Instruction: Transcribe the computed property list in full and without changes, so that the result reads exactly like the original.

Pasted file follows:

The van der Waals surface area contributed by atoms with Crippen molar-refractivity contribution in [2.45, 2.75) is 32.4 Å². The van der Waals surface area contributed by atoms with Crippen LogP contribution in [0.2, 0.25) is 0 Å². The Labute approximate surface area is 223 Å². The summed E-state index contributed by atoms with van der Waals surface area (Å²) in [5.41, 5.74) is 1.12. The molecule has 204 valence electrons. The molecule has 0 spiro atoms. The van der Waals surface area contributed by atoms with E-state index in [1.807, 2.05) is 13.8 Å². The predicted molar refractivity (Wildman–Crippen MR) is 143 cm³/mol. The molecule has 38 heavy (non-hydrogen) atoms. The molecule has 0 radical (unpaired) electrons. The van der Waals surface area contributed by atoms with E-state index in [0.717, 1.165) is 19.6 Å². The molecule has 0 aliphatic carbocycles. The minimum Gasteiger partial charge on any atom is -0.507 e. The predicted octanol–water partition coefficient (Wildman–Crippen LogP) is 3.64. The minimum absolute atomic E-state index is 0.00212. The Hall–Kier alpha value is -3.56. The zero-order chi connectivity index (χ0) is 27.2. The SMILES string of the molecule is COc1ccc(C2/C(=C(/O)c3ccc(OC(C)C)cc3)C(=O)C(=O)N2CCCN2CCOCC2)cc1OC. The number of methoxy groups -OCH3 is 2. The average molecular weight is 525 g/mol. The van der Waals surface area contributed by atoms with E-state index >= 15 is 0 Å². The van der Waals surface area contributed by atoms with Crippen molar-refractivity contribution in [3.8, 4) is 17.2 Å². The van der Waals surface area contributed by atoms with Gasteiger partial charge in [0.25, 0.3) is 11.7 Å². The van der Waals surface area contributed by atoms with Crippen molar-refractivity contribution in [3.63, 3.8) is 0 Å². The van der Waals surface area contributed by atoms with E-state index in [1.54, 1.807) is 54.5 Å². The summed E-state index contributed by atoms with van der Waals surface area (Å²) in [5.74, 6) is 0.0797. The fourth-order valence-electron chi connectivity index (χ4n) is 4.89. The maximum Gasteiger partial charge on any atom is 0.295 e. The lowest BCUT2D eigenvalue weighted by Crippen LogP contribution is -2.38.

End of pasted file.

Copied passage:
The van der Waals surface area contributed by atoms with Crippen molar-refractivity contribution in [2.45, 2.75) is 32.4 Å². The van der Waals surface area contributed by atoms with Crippen LogP contribution in [0.2, 0.25) is 0 Å². The Labute approximate surface area is 223 Å². The summed E-state index contributed by atoms with van der Waals surface area (Å²) in [5.41, 5.74) is 1.12. The molecule has 204 valence electrons. The molecule has 0 spiro atoms. The van der Waals surface area contributed by atoms with E-state index in [1.807, 2.05) is 13.8 Å². The predicted molar refractivity (Wildman–Crippen MR) is 143 cm³/mol. The molecule has 38 heavy (non-hydrogen) atoms. The molecule has 0 radical (unpaired) electrons. The van der Waals surface area contributed by atoms with E-state index in [0.717, 1.165) is 19.6 Å². The molecule has 0 aliphatic carbocycles. The minimum Gasteiger partial charge on any atom is -0.507 e. The predicted octanol–water partition coefficient (Wildman–Crippen LogP) is 3.64. The minimum absolute atomic E-state index is 0.00212. The Hall–Kier alpha value is -3.56. The zero-order chi connectivity index (χ0) is 27.2. The SMILES string of the molecule is COc1ccc(C2/C(=C(/O)c3ccc(OC(C)C)cc3)C(=O)C(=O)N2CCCN2CCOCC2)cc1OC. The number of methoxy groups -OCH3 is 2. The average molecular weight is 525 g/mol. The van der Waals surface area contributed by atoms with E-state index >= 15 is 0 Å². The van der Waals surface area contributed by atoms with Crippen molar-refractivity contribution in [3.8, 4) is 17.2 Å². The van der Waals surface area contributed by atoms with Gasteiger partial charge in [0.25, 0.3) is 11.7 Å². The van der Waals surface area contributed by atoms with Crippen molar-refractivity contribution in [3.63, 3.8) is 0 Å². The van der Waals surface area contributed by atoms with E-state index in [1.54, 1.807) is 54.5 Å². The summed E-state index contributed by atoms with van der Waals surface area (Å²) in [5.74, 6) is 0.0797. The fourth-order valence-electron chi connectivity index (χ4n) is 4.89. The maximum Gasteiger partial charge on any atom is 0.295 e. The lowest BCUT2D eigenvalue weighted by Crippen LogP contribution is -2.38.